Carole Baskin, the big-cat activist who is the target of the murder-for-hire plot in Netflix’s “Tiger King,” has ripped the hit docuseries as being “salacious and sensational.”
Baskin said the project she was pitched to participate in was not what ended up on screen. Baskin called out the directors, Eric Goode and Rebecca Chaiklin, for what she believes to be a bait-and-switch.
“There are no words for how disappointing it is,” Baskin, who said she was asked to be part of “the big cat version of ‘Blackfish,'” stated.
“Tiger King” follows (and the title refers to) Joe Exotic, the owner of a big-cat zoo in Oklahoma. Exotic, whose real name is Joseph Maldonado-Passage, was found to be guilty of hiring a hitman to kill Baskin, a rival of his in the animal world. He’s serving a multi-decade prison sentence for that and for animal rights crimes.
Baskin runs the Big Cat Rescue and was highly critical of Maldonado-Passage’s park. Several of the other people profiled in and interviewed for “Tiger King” do not believe Baskin to be the squeaky-clean animal rights activist that she purports to be. Maldonado-Passage has outright accused Baskin of killing her former husband and either feeding his remains to the tigers or dumping the body in a septic tank on their property.
Below is Baskin’s full statement. Netflix, who Baskin calls “unethical,” did not immediately respond to TheWrap’s request for comment on this story. We also asked for a response from — or an interview with — the docuseries’ directors.
When the directors of the Netflix documentary “Tiger King” came to us five years ago, they said they wanted to make the big cat version of “Blackfish,” the acclaimed documentary that exposed the horrible abuse taking place at SeaWorld and other similar parks around the world. A lifelong animal lover, I was immediately drawn to the possibility of exposing the misery caused by the rampant breeding of big cat cubs for exploitation and the awful lives these majestic creatures are forced to endure in roadside zoos and back yards if they survive their time used for petting.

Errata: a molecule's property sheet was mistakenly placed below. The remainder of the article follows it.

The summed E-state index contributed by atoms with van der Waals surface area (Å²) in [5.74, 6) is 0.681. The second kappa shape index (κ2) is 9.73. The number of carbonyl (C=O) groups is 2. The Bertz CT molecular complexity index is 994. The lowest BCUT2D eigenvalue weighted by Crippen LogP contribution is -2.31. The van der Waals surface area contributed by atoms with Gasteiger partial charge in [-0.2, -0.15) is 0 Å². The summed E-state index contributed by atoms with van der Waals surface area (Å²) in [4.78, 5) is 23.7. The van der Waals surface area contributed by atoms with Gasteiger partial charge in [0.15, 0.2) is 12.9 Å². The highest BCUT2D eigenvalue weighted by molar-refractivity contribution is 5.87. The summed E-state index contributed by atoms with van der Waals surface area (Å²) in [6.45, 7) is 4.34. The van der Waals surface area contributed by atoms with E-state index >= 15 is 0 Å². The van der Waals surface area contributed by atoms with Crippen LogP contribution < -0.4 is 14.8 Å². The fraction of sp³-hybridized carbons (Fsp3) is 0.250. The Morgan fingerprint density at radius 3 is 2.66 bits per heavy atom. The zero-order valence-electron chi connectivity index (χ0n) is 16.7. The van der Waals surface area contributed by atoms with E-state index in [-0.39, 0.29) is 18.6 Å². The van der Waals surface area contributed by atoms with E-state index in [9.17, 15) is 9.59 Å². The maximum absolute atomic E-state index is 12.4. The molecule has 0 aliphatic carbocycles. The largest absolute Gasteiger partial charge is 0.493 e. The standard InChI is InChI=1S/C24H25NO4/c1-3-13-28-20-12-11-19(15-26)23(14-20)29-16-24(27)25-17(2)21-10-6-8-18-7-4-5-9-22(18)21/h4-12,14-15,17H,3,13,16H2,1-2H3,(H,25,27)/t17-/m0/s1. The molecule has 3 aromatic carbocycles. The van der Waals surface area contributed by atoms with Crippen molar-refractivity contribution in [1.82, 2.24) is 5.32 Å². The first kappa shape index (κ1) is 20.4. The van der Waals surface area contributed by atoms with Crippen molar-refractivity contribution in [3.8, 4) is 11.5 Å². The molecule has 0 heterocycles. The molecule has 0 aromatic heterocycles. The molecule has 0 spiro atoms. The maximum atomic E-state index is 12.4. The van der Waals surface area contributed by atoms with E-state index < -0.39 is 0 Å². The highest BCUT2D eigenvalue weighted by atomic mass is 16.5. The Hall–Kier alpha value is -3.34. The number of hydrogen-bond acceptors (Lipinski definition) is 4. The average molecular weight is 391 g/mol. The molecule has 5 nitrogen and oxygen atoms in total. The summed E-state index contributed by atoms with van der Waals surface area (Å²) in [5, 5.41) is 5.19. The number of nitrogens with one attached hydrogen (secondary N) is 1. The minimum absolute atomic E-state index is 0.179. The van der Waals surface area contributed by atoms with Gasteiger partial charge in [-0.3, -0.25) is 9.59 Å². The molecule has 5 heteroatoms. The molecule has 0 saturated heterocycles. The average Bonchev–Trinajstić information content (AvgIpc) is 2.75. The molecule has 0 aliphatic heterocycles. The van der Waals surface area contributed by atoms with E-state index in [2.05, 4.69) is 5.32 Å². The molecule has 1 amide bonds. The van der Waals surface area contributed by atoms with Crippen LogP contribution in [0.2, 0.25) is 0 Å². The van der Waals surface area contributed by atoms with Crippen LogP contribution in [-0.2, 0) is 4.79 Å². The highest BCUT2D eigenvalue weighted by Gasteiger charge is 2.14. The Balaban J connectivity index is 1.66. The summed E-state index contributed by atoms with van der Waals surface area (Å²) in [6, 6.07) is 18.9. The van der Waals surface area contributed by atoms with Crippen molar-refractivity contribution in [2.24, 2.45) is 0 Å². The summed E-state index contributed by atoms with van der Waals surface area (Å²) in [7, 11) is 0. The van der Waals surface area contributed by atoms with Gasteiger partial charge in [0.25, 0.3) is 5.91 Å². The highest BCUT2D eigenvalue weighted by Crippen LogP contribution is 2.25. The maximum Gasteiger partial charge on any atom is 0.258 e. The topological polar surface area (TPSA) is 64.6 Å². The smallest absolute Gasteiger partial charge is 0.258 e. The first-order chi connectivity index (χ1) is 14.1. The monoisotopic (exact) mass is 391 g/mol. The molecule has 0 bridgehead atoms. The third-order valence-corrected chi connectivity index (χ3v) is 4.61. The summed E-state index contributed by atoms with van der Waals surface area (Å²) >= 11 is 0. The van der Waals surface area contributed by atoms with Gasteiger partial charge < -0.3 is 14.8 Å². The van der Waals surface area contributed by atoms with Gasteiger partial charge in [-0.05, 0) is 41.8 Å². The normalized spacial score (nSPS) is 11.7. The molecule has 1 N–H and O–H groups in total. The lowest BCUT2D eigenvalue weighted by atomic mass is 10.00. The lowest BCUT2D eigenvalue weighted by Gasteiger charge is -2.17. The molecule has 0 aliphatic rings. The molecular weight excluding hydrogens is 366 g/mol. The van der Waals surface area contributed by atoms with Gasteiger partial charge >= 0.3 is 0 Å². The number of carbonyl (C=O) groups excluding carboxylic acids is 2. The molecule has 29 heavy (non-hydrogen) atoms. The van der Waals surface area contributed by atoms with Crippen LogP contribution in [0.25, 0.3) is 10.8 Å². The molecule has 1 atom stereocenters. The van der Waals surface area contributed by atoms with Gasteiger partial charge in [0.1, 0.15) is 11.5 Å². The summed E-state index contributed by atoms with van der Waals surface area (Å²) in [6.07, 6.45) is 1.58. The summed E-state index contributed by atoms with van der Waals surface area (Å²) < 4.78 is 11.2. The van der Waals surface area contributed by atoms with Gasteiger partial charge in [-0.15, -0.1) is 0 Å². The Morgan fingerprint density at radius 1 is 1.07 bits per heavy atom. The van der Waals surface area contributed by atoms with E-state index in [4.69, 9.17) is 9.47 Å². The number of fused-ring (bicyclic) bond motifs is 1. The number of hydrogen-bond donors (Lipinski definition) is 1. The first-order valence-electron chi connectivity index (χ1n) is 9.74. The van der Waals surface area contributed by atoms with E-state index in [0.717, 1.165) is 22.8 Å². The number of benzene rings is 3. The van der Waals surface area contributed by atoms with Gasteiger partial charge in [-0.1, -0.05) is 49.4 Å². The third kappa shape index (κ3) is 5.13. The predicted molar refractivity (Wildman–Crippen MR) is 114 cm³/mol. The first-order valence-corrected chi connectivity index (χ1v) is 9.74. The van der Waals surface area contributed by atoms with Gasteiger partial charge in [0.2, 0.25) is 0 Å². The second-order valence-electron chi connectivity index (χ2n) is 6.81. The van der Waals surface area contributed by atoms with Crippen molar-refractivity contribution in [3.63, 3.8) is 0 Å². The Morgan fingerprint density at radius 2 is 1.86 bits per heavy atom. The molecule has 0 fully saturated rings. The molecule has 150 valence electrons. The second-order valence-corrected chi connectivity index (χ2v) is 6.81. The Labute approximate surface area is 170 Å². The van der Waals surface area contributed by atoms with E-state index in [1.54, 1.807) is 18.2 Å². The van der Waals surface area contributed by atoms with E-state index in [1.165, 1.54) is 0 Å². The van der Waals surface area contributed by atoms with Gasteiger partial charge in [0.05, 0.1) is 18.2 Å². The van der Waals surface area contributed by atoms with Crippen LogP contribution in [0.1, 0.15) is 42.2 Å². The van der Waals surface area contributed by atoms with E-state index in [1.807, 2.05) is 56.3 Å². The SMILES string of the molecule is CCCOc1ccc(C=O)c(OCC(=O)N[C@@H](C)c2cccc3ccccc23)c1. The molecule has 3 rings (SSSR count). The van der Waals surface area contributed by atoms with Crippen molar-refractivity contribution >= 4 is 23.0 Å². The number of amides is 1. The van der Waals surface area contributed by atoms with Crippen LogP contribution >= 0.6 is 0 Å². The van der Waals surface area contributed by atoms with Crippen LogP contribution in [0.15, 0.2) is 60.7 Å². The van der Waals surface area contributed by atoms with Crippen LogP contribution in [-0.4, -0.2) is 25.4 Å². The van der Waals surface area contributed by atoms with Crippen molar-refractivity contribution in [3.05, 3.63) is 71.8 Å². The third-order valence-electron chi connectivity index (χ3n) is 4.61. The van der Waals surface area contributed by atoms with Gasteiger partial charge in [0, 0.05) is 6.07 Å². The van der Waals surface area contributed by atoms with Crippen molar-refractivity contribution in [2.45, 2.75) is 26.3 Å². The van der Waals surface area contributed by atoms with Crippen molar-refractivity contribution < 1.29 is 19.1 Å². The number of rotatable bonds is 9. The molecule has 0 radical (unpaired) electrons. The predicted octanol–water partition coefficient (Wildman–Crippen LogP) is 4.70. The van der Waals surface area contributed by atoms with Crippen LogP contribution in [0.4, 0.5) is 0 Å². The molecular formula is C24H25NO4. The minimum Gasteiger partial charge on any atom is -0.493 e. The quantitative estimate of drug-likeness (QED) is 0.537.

There are no words for how disappointing it is to see that the series not only does not do any of that, but has instead chosen to be as salacious and sensational as possible to draw in viewers. As part of that, they devoted an entire segment to 23-year-old lies and innuendos suggesting I was involved in my husband Don’s 1997 disappearance.
I will not use this platform to bring further attention to Netflix or their unethical practices, especially when so many of their so-called inside sources have been clearly shown to be heavily biased (Click HERE for the details).
Instead, I invite the public to focus on the real issue at hand and the important work my team has been able to accomplish. For the last 23 years, we have devoted our hearts and souls to stopping the abuse of big cats used in cub petting schemes and roadside zoos. Through our Tampa-based sanctuary, we’ve been able to rescue and rehabilitate over 200 big cats, educate hundreds of venues to not allow cub petting traveling exhibits on their premises, pass the Captive Wildlife Safety Act, and now have enormous support in Congress for the Big Cat Public Safety Act which would end abusive cub petting and outlaw having big cats as pets, and educate the public about the abuses associated with circuses and inbreeding of white tigers.
I hope viewers will join our fight and cease support of the individuals capable of this abuse by not engaging in cub petting or “tiger selfies” and, even more importantly, help us pass the Big Cat Public Safety Act which would end so much of the abuse.